Ilya Zakharevich on Sat, 21 Jan 2006 22:52:02 +0100

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Re: Missing functions in CVS

On Sat, Jan 21, 2006 at 02:59:43PM +0100, Karim Belabas wrote:
> > > 3) not used anywhere, 
> > 
> > To the contrary, I expect it was used in about 90% of usages of PARI
> > as library (since - good or bad - Math::Pari is widely used for SSHing).
> I don't understand. You mean that 2-complement semantic for
> shifts of negative integers was intensively used in Math::Pari
> (or by its users) ? Can you give a realistic example ?

The << operator over Math::Pari values was using this version of
gshift3.  [Note that bitvectors are one of the builtin "quasitype" of Perl.]

> > >			and only catered for consistency with an alternative
> > >    definition in a relatively minor case.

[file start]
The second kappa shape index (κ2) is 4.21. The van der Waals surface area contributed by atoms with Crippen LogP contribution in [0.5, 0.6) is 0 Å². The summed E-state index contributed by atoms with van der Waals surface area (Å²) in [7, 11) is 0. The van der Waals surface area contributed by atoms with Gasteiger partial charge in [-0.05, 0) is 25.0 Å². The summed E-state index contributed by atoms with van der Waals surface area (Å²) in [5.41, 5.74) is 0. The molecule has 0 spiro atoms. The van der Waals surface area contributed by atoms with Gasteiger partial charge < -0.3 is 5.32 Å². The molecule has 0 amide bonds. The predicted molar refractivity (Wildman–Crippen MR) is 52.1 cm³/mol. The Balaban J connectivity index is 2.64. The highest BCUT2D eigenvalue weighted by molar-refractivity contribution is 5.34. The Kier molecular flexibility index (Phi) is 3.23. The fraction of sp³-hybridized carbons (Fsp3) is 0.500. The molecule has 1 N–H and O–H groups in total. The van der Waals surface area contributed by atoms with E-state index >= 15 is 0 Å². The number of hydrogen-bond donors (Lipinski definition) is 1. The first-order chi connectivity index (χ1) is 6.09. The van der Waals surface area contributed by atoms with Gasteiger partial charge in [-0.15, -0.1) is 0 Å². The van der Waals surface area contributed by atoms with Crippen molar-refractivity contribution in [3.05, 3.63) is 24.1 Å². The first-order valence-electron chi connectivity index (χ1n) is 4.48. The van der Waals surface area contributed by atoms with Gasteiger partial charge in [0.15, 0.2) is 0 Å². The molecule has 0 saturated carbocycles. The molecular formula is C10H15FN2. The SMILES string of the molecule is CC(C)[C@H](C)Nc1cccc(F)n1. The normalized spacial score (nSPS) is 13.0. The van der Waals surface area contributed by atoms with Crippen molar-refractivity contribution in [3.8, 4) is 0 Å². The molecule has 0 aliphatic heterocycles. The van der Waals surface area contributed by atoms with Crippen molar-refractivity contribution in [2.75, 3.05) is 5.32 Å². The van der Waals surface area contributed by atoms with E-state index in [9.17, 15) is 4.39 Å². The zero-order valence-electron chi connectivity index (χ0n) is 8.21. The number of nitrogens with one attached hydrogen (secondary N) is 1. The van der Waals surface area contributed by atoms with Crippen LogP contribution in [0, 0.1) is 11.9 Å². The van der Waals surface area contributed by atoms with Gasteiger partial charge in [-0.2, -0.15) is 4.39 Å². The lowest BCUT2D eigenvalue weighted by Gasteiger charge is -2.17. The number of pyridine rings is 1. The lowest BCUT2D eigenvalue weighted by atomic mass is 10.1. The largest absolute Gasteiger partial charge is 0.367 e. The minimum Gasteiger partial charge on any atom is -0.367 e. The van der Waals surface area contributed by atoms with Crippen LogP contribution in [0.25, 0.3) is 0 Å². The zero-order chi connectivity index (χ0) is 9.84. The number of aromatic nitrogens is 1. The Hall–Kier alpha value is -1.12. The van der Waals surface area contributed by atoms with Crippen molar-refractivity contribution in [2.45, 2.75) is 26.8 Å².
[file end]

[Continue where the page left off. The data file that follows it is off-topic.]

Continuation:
> > 
> > "Relatively minor" is, of course, in eyes of a beholder.  There are
> > two usages of left shift: as division by power of 2, and as operation
> > over bit arrays.  You cut out the second usage.  I do not think that
> > bitarray usage is "a relatively minor case".

> bitarrays cater for extreme efficiency, which the GP interpreter
> overhead essentially prevents.

Let me disagree.  First of all, usually bitarrays cater for space, not
for speed (by definition, int is the speediest access unit).  GP has
almost no overhead for size.  Second, GP is only one part of GP/PARI.

> > > 4) easy to emulate at a minor efficiency cost.
> > 
> > Compare with "1" and "2"; if it were so, why not make it such with GMP
> > kernel?
> What I meant was that for bitarray usage, bittest should be sufficient
> (at a minor efficiency cost, agreed).

Hmm?  How can one implement shift in terms of bittest?  And how can
you say that efficiency cost is "minor" if you say that "GP
interpreter prevents efficiency", and the algorithm is "complicated"?

I will be quite happy if gshift3/GMP would just use

  if (x<0) return -((-x-1)<<shiftvalue)-1;

for left shift of negative values (with bitvector-semantic flag) -
given that GMP is slower than native for (my) typical usage anyway.

Hope this helps,